Some Beaufort County residents would like to see stricter use of grade floors, more thorough teacher evaluations and greater collaboration by the school district and charter schools.
Those were the comments shared Tuesday night by a group of 10 parents and residents who gathered at Port Royal Town Hall for a forum organized by five Beaufort County Board of Education members who represent northern parts of the county.
Board chairman Bill Evans and members Jim Beckert, Earl Campbell, Geri Kinton and Michael Rivers asked the group about grade floors, used in some or all courses at about a dozen schools in the district.
The grading practice, which some say gives struggling students a chance to recover, essentially gives them a higher "F" on a report card. If, for example, a student earns a 45 percent during a quarter, it would show up as a 60 percent. The higher grade prevents the student from falling too far behind and allows another chance to pass before semester grades are issued, principals have said.
Others call it grade inflation and social promotion.
The crowd gathered Tuesday had mixed responses to the floors.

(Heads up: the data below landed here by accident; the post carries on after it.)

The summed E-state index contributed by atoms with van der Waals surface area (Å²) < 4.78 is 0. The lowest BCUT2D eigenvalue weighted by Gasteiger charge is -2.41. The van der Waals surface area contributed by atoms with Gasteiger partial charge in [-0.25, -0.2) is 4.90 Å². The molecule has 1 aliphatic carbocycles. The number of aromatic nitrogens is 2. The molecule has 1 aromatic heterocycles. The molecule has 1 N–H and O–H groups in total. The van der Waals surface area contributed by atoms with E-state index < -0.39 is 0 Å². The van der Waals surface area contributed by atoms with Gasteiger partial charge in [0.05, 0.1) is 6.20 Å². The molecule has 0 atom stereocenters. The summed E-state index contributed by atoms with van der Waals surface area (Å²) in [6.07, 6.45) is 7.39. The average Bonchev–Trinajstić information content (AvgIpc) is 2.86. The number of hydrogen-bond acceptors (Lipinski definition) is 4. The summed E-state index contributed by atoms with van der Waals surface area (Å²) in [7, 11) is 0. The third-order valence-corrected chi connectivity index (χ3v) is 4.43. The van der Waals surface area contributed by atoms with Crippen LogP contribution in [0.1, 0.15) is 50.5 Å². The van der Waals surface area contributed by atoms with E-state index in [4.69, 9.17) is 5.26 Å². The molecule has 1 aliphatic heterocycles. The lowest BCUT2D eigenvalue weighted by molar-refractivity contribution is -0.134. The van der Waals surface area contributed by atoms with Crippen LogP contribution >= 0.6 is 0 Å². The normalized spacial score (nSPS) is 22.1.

Retired teacher and Sun City Hilton Head resident Pat Higgins "absolutely objects" to grade floors, saying they misrepresent a student's knowledge and a teacher's performance, and fail to address the root cause for why a student is struggling.
"I think it's a complete disservice to students," Higgins said. "The child has to know from the beginning that his job is to listen and do well, and, if he doesn't understand, ask to have it explained again. And it's the teacher's responsibility to make sure he does understand."
Battery Creek High School parent Michelle Morgan believes some sort of middle ground should be reached to help students who have fallen behind in their course work for medical reasons. Morgan also said grade floors should be limited to the first and second quarters of the school year.
An ad hoc committee of the school board has been reviewing grade floor policies and gathering feedback from parents, residents, teachers and principals.
The school district has been criticized for enacting inconsistent policies.
The board is scheduled to vote on the issue at its May 21 meeting, Evans said.
Former school board chairman Fred Washington, who was ousted in the November general election by Rivers in a three-man race for the redrawn seat, raised the issue of school choice.
"Before endorsing new schools, let's look at how we can accommodate the need for better choices within the existing pubic school structure," Washington said, referring to a group of parents and local educators who applied this month to open a new charter school in the county. The group says the move would meet a growing demand for Montessori education.
Board members agreed there needs to be greater collaboration with charter schools to provide expanded choices for parents.
"We need healthy competition, but we can't leave out public schools in the process" - so as to avoid a fractured, adversarial education system in Beaufort County, Kinton said.